How do restaurants deliver great hospitality with contactless ordering?

For as long as we know, the restaurant industry has thrived on personal interactions. As we enter the restaurant, we expect the waiting staff to direct us to the best table there is, with the most spectacular view. The attention moves forward to handling the beautifully crafted physical menu, and the staff helping us pick the most exotic dish off the menu. There can be a lot of personalized exchanges between the waiting staff and the guests during the course of the dining. And this brief interaction helps restaurants upsell or as we’d like to say “recommend” items that can really shoot up the check value. But these interactions are important for the business. They help the business understand their customers better helping them make informed business decisions.

The point to be noted here is that these interactions inadvertently fail when something like “social distancing” comes into play. And today, whether we like it or not, restaurants are forced to reimagine the touchpoints and make the dining experience as “contactless” as possible. It’s a sad reality, but it’s the REALITY of the future, and we all must comply with it. Having said that, in order to be ready for the new wave of the tech-dominated future, there are certain things that restaurants can do to match up to the expectations of their customers in the new normal. The absence of a hospitality strategy at this point in time can negatively affect the business, pushing it to the edge.

So what can be done to amplify customers’ experience and improve loyalty in the contactless era? Let’s find out:

5 things restaurants can do to deliver great hospitality with contactless dining

1.Learn the right way to greet

Greeting a guest is an art that anyone that belongs to the restaurant industry must master. Greeting and serving strangers round the clock is already a very challenging part of the job, and with “contactless” and “social distancing” norms, it has become a real struggle for the front office staff to connect with guests on their arrival. So how can one make a positive first impression on the guest and make them feel comfortable in a contactless setup?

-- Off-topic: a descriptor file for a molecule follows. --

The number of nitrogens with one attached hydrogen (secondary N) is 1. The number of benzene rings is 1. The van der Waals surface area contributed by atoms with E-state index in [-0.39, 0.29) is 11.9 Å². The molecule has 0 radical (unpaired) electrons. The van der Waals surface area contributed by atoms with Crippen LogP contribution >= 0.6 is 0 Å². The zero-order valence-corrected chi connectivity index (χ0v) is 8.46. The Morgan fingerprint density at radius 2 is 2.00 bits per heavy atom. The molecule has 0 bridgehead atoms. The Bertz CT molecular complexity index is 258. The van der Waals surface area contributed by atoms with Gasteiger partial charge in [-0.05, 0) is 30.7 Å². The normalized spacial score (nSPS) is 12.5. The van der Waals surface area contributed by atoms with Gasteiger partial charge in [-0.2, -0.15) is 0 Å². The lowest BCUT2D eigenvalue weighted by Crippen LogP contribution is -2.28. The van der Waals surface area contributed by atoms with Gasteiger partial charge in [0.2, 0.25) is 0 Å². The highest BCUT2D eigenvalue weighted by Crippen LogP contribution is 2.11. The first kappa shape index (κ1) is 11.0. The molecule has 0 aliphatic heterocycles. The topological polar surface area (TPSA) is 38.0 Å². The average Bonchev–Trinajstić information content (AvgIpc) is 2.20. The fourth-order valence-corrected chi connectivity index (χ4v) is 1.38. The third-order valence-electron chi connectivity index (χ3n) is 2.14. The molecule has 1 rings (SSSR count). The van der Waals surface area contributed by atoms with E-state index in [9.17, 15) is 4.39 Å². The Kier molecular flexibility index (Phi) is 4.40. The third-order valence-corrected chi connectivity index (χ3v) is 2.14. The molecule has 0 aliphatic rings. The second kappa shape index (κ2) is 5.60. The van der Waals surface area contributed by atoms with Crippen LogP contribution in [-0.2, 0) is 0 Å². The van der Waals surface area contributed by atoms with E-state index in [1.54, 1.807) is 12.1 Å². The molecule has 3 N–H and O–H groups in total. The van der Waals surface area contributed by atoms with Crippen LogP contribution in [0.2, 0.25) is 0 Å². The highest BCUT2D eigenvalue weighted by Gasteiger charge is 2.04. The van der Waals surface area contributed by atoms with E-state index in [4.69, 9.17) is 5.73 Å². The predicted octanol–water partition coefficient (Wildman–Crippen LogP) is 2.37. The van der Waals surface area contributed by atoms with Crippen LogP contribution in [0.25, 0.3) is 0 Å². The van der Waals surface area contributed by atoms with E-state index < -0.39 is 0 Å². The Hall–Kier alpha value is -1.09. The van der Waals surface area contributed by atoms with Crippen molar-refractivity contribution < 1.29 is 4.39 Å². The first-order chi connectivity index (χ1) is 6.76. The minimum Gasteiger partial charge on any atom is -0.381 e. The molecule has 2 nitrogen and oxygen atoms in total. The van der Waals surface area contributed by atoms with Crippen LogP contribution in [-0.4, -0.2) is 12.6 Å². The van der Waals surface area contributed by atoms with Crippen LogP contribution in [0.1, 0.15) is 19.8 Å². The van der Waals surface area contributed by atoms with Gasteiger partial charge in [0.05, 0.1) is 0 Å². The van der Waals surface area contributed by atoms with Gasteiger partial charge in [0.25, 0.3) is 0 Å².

Don’t forget to smile. Even with social distancing, you can pass on a comfortable ad welcoming smile to your guests as they arrive and move towards their reserved table. In fact, many renowned hotels and restaurant chains have a policy that says that when the guest is at a distance of 10 feet we should make eye contact, give a smile, and offer to assist. Such gestures act as an icebreaker. Greet them with a smile and they’ll feel at home.

Have a dedicated staff for each table: In a contactless world, sharing is also prohibited. So avoid sharing waiters for serving food. Assign one waiter to each table. Each table should actually have a name tag of the staff that would be attending to the guests or helping them with their queries to ensure a seamless contactless dining experience. So for instance, if a guest walks in and picks Table #1, the table should already have a small greeting card saying “Alex, will be your server tonight. He is a 6ft tall, bearded man, standing 7 feet away from your table, ready to help you with your contactless journey with our brand. Oh yes, Alex’s is perfectly healthy and his body temperature today is 97.6 degrees”. Do you see? Just a small note that brings a big smile on your guests’ face, and at the same time make them feel safe and comfortable.

2. Train your staff for the contactless journey